Thursday, September 13 08:54:10
Can the ECB really effectively supervise over 6,000 financial institutions throughout Europe? This is what is planned but the supervisory capacity of the ECB is limited and the expansion required to undertake this huge task will require massive expansion. All of this in the face of Germany's near opposition. Even so, if euro zone governments manage to quickly approve the proposal, it could bolster confidence that political leaders are addressing flaws in the structure of the euro zone. "It shows the Europeans are actually able to do something together," said Nicolas Veron, a senior fellow at Bruegel, a research firm in Brussels. "That is heartening."
Handing supervisory authority to the central bank would also fulfill a condition necessary for the euro zone's rescue fund, to take a more active role in bank bailouts. The fund, the European Stability Mechanism, would be able to directly supply banks with fresh capital and take stakes in them in return, without having to go through governments that have sometimes dawdled. It is unclear when the mechanism might be able to take on expanded powers to aid banks, but it could be within months. The mechanism moved a big step forward Wednesday after Germany's highest court declined to block the country from participating.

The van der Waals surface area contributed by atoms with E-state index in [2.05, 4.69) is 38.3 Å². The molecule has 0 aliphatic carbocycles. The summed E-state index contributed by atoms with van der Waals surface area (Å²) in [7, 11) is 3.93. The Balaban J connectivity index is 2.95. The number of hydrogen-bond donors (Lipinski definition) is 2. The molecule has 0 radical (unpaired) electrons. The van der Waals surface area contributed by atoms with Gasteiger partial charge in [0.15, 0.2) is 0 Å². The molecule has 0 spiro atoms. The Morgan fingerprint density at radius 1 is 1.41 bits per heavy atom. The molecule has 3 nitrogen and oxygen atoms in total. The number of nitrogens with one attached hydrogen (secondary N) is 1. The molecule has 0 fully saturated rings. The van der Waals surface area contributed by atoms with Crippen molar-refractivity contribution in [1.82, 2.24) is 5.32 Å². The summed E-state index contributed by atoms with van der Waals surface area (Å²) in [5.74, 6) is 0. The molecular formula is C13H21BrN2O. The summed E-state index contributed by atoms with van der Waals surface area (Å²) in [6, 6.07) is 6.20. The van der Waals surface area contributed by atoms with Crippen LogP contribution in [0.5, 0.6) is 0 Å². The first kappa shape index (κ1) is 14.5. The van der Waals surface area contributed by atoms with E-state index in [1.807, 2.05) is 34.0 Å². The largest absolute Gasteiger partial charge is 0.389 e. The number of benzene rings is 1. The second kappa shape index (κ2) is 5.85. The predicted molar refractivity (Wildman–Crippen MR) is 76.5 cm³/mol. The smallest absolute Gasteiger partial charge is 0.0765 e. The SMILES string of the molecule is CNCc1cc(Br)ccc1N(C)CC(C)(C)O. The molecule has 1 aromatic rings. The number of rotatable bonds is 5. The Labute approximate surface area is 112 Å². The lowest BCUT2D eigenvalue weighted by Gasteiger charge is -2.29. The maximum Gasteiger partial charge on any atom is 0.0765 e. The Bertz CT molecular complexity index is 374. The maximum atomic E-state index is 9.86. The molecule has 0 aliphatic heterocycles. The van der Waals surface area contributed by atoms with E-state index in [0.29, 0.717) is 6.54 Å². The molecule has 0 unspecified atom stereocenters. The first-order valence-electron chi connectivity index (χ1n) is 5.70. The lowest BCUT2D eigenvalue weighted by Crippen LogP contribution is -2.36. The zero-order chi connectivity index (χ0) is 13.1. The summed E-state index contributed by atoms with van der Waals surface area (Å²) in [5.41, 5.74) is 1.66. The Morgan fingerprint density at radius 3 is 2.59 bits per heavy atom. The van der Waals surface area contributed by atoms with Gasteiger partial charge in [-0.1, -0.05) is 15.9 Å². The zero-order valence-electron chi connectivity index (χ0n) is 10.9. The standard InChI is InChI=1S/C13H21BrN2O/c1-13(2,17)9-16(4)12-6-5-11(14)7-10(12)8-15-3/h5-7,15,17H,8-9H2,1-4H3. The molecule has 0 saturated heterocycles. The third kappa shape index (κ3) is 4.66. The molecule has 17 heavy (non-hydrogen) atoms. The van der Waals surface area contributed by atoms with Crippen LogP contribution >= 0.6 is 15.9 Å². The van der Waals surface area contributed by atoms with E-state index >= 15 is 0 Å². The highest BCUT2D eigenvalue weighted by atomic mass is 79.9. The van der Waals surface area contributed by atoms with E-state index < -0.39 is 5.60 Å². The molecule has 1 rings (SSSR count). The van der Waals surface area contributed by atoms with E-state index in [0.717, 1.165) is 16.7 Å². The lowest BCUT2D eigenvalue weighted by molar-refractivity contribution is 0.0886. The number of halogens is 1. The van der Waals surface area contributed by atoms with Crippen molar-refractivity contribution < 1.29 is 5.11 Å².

Still, Berlin continues to oppose giving power over all of its banks to the central bank. Germany has 1,900 credit institutions, more than double that of any other euro zone country. Many of them are small savings banks, often owned by municipalities that use them to funnel credit to local enterprises - and in some cases as a vehicle for political patronage. German landesbanks, which are larger than the savings banks but also have close ties to state and local governments, have been particularly vocal in opposing centralized bank supervision.